Martin Upton




Martin joined The Open University Business School's Centre for Financial Management in July 2004. Previously he worked for seventeen years in the financial services industry, including twelve years as Treasurer of the Nationwide Building Society. Prior to that Martin worked in local government (Coventry City Council) and higher education (University of Aston and Leeds Polytechnic).

Martin is Director of the True Potential Centre for the Public Understanding of Finance (PUFin).

Martin's main teaching and research interests are UK financial services, financial markets, treasury management and balance sheet risk management.

Martin is currently Chair of Introduction to Financial Services (BD131) a component module for the Open University's Foundation Degree in Financial Services. Additionally he is Production Chair for 'Introduction to Corporate Finance' (B858), a compulsory module for the Business School's new MSc in Finance and a Production Team Member for 'Advanced Management Accounting' (B392). Martin also supervises PhD students.

With Professor Janette Rutterford and Dr Devendra Kodwani, Martin co-edited the B821/B854 course reader Financial Strategy; (2nd edition, Wiley, 2006). He contributed a chapter to this publication on the subject of fixed rate mortgages in the UK.

Additionally Martin was an academic consultant for the 2013 BBC2 series 'Bankers'. He has also produced research papers for the BBC's Money Programme on payment protection insurance and bank charges, media briefs on the UK housing market and has been a panellist on Radio 4's Moneybox programme commenting on developments in the financial markets and on UK interest rates. Martin has also been a regular contributor to the blog accompanying the Money Programme - see his views on the UK housing market, boiler rooms, the Northern Rock crisis, buy-to-let, bank charges (2006 and 2007) and payment protection insurance.

Martin regularly undertakes external presentations on treasury and financial markets issues. Martin has for several years run treasury workshops for the Building Societies Association (BSA). From 2010 to 2013 Martin was also a non-executive director and Vice Chairman of the Shepshed Building Society.

More info:

E.g., 2016-10-22
E.g., 2016-10-22
E.g., 2016-10-22
Oct 24th 2016

Explore the links between investment theory and practice. Examine investment strategies and performance. How do experts manage? Research shows that UK households are poor at investment management with a limited understanding of investment choices, risks and returns. The resultant ‘savings gap’ threatens a scenario where many cannot afford to retire. Elsewhere households fail to plan properly to make their investment choices fit with their risk appetites and the time horizons for access to their funds. Finance Fundamentals: Investment Theory and Practice aims to give you the tools to avoid these personal finance nightmares.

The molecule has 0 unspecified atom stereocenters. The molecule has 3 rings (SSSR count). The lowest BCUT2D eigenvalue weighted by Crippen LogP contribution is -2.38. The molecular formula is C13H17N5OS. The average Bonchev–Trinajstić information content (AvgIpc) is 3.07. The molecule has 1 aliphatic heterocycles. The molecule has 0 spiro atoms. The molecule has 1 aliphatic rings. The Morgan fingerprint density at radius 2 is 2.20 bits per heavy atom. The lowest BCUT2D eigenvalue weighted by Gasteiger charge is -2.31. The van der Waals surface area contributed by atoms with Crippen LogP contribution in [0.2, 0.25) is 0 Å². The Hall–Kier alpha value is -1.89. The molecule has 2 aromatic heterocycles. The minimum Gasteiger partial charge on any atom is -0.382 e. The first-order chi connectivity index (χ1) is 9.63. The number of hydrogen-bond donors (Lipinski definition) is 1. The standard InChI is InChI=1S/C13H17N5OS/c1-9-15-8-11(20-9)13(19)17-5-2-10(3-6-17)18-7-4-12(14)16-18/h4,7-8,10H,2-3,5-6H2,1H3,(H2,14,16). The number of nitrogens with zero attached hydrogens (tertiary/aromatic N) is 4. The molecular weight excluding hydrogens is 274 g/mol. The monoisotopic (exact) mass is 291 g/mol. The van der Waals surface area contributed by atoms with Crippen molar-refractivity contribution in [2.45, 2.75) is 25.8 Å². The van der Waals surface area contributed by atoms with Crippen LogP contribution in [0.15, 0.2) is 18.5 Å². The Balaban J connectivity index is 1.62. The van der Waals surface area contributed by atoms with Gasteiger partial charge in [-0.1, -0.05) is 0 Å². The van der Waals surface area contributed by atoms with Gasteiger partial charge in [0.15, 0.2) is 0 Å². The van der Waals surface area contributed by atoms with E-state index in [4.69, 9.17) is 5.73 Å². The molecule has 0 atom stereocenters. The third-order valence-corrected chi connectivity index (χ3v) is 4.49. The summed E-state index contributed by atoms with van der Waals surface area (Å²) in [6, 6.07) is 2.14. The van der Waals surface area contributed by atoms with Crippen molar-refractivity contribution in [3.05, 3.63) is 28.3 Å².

Average: 10 (1 vote)
Sep 12th 2016

This course explores household assets (investments and property) and liabilities (debts) and examines how these should be managed. Finance Fundamentals: Managing the Household Balance Sheet starts by looking at borrowing and debts. We get to grips with the factors that drive interest levels.We look at the differences between ‘good’ debts and ‘bad’ debts and at the way lenders credit score those seeking to borrow money.

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Aug 22nd 2016

Gain the skills to manage your investments: analyse portfolio risk and plan your pension, with this free online course.

Average: 4 (12 votes)
Aug 15th 2016

With household budgets feeling the pinch this course shows how to bring order to your finances and make good financial decisions.

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Jun 6th 2016

Gain the skills to manage your personal finances: managing budgets, debts, investments, property purchase, pensions and insurance. With real incomes falling and personal debt at a record high, there has never been a better time to improve your personal financial skills – ‘Managing my money’ aims to do just that.

Average: 5.6 (9 votes)
Apr 25th 2016

Take a journey around the UK financial marketplace: how has it changed following the financial crisis and subsequent reforms? The dramatic events of the financial crisis in the late 2000s transformed the UK financial services industry. Long established institutions went out of business, others were forced into takeovers and only the intervention of governments worldwide - courtesy of eye-watering financial recovery packages - prevented the banking industry from implosion.

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